The "official" foodgrain statistics imply a steady rise in per capita availability, with a slight pause in 1966, at which point they stand from 19 to 22 percent higher than in 1961; by 1967 they are from 24 to 28 percent higher. Although impressive in comparision with the growth implied by the Consulate estimates, such increases are by no means exorbitant, and are in fact consistent with some independent evidence. ^ Use of the Jones population series does not affect this contrast; it merely results in somewhat faster initial recoveries in per capita availability due to very slow population growth in the early sixties. But it does not avoid the subsequent decline in the Consulate series to 1961 levels. The "official" output level for 1967 exceeds that for 1957 by only 24 percent, representing an average annual growth rate of 2.2 percent and little or no growth in per capita availability. In contrast, the Consulate estimate for 1967 implies that virtually no growth in output took place over the decade 1957-1967.

The conclusion then is that new Consulate estimates for the years 1964 to 1967 do not significantly alter the validity of Perkins1 criticism. They continue to yield unreasonably low per capita availability levels relative to those prevailing in 1961, as well as implausibly low produc- tivities for the substantially increased amounts of inputs to agriculture over the past decade. The performance suggested by "official" statistics, on the other hand, is not one of rapid growth, but of sufficient increase 54


Percent Changes in Percent Changes in Per Capita Foodgrain Foodgrain Output Availability 1961-66 1961-67 1957-67 1961-67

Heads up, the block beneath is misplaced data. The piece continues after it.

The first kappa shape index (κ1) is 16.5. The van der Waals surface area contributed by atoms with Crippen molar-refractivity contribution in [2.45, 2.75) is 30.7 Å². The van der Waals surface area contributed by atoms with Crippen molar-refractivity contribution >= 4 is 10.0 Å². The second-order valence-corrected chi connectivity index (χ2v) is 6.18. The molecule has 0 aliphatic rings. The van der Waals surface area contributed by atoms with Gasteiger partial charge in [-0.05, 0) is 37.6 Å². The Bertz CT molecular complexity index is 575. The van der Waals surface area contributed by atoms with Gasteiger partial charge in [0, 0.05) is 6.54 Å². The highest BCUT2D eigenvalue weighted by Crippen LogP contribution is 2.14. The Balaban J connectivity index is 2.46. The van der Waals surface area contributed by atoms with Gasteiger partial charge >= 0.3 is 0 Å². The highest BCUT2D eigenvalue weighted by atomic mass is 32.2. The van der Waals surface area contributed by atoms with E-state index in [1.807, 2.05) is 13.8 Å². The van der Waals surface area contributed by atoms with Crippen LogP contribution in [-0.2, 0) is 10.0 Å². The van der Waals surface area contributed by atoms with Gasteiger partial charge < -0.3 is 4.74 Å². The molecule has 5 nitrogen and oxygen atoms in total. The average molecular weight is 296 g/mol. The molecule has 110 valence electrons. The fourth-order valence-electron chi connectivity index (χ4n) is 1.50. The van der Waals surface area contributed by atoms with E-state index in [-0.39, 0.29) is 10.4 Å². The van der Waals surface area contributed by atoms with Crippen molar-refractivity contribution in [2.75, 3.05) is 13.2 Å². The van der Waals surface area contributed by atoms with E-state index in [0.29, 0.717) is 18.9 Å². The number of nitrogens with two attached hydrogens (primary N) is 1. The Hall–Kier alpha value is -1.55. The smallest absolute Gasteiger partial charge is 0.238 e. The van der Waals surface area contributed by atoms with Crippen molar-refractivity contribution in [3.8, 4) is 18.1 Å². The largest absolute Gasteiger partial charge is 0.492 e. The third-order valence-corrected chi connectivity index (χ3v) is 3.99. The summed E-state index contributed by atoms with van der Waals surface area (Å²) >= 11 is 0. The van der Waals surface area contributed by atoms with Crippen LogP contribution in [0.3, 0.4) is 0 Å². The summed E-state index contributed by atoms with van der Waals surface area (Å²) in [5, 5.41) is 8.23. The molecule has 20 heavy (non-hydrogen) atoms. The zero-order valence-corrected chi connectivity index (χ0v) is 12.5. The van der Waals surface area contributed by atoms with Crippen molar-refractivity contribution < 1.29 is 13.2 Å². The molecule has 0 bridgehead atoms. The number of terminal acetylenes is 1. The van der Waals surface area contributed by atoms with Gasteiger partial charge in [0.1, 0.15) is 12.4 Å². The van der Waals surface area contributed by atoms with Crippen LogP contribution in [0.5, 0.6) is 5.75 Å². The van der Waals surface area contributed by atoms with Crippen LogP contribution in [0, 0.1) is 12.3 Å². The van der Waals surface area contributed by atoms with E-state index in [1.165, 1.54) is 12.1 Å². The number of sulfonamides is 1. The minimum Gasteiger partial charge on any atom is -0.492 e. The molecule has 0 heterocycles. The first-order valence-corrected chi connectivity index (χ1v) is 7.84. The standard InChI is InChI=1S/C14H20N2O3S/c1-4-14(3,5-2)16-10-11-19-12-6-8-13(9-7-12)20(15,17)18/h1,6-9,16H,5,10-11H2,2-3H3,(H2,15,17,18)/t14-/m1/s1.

U.S. Consulate Old Estimates 1. 5% Pop. growth 42 2% Pop. growth 0 Jones pops. 0

U.S. Consulate New Estimates) + 1 4-12 1. 5% Pop. growth + 4 4-2 2% Pop. growth 42 0 Jones pops. + 2 0

"Official" Estimates + 24 +42 1. 5% Pop. growth + 22 +28 2% Pop. growth +19 +24 Jones pops. 4-20 +25

Source: Table I 55

to maintain low but adequate consumption standards, and a moderate but positive response of foodgrain output to increasing amounts of inputs. Moreover, China is recently reported to have bought less wheat from its Western suppliers in fiscal 1966-67 than in the previous fiscal year, and so far purchases for 1967-68 are lower still (although it is too early to ascertain their final amount). ^ Whereas 230 million tons may well turn out to overstate the harvest for 1967, it is difficult to imagine that China would be stabilizing her wheat imports, to say nothing of trending downward, if her production were as low as 187 million tons.

Foodgrain output is of course only one element in agricultural production. It has been emphasized—perhaps over-emphasized—here because of its symbolic importance as an indication of economic viability and because it is the subject of a wide divergence of views. Before con- cluding the discussion of agricultural conditions, however, something should be said about the state of economic crops as well.

Reports from Peking for 1967 leave the impression that they too had a good year: nmost of the major industrial crops—such as cotton, oil-bearing seeds, cane, sugar beets, bast fibre crops, and to- bacco—and also fruit, cocoons, and livestock, exceeded all previous records in history and in some cases far surpassed them. "31 No figures were given for cotton, but it was announced that cotton pur- chased through September increased 8. 7 percent over the same period in 1966,32 ancj that Hopei province, which boasts the biggest cotton acreage in China, had increased its cotton crop by 30 percent. 33 Among the few other statistics released are included 10 percent increases in production of flue-cured , , and , 34 and an increase of 15 percent in the output of sugar cane and . 35 china1 s sugar- growing center, Kwangtung Province, reported a considerable increase in cane output. 36 In line with this generally optimistic picture of economic crop production, Peking reports increased state purchases of such crops and record high purchases in Peking, Tientsin, Shanghai, Canton, Tsinan, and , ' "Meats, , fruits, and other non-staple foods are available in greater quantities than before. "38